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Real estate and smart property management

Consolidation of local government services under the Public Service Transformation initiative is focusing minds on how best to manage public sector…

Consolidation of local government services and assets under the Public Service Transformation initiative is focusing minds on how best to manage public sector assets in a way that supports government aims to promote growth and get public sector organisations to live within their own means.

We have had a number of dealings which seek to promote the “one public estate” concept and highlight here some points to consider from our experience.

It is worth noting that according to central government statistics the estate is extensive – central and local government together own property worth £370bn, with annual running costs of over £20bn. The properties range from offices to laboratories, prisons, courts, hospitals and airfields, reflecting the wide spread of functions the government supports.

The overriding aim is therefore for councils and other public sector organisations to join together to use their assets more efficiently to deliver efficiencies. 

The principle involved is about selling off unnecessary buildings, and making more efficient and streamlined use of the public estate. It will see partnerships of local authorities looking to deliver major service transformation, large-scale economic growth and efficiencies across local authority boundaries, city-regions and devolved areas.

Transformational funding may be provided to assist the focus on shared facilities and buildings. This is the case through the One Public Estate initiative under which aspiring organisations to the scheme can make an application for financial support as and when a new tranche of funding is made available. Police authorities continue to have access to a police innovation fund to which application can be made for collaboration projects and fire services have had access to the Fire Transformation Fund. Access to funding of those schemes however tend to require more than simple sharing of property to be demonstrated, but a more intensive form of collaboration to be demonstrated. Creation of a landlord and tenant relationship in itself is not enough.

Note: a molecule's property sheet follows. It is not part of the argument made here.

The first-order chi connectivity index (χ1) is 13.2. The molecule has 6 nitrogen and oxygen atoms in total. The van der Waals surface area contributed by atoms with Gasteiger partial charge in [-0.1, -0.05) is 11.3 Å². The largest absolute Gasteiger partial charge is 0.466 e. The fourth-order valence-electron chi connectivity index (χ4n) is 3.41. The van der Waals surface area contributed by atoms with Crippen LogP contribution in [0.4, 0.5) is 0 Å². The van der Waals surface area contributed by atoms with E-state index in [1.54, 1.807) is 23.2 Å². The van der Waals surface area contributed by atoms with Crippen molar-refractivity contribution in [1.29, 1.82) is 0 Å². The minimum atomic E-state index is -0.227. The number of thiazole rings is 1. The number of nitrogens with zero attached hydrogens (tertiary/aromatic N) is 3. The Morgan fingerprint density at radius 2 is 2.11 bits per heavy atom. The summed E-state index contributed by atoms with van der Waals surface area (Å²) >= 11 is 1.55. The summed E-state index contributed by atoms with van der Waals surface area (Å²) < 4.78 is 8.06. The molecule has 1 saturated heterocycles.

We have been involved recently with consolidation of and sharing buildings between blue light services, as well as related health and social care integration through shared buildings. Key factors in advising clients in this area are:

  • The suitability of existing premises for sharing and their ability to be adapted as opposed to new build options;
  • The cost in terms of running costs of “second hand space” as opposed to new build;
  • Assessing and then addressing the risk factors in any new build projects;
  • Organising legal agreements to facilitate funding new projects from the sale of existing assets which might ideally be contemporaneous;
  • Striking a reasonable balance of cost against risk and short to medium term security of tenure and return on investment;
  • Detailed consideration of existing portfolio ownership is essential with thought given to existing contractual arrangements particularly occupational interests;
  • Collating useable and accessible data which provides information of use and relevance to the decision making process and assessment of risk can’t be underestimated;
  • Dealing with conflicting requirements in certain circumstances and finding working solutions with particular regard to health and safety and security as well as systems integration;
  • Considering the potentially broader and strategic joint venture aspect to these projects;
  • Adapting particularly in the present challenging office market environment to flexible working practices and space planning to drive efficiencies and economies of scale;
  • Putting in place legal structures that are flexible enough to permit change should economic conditions require;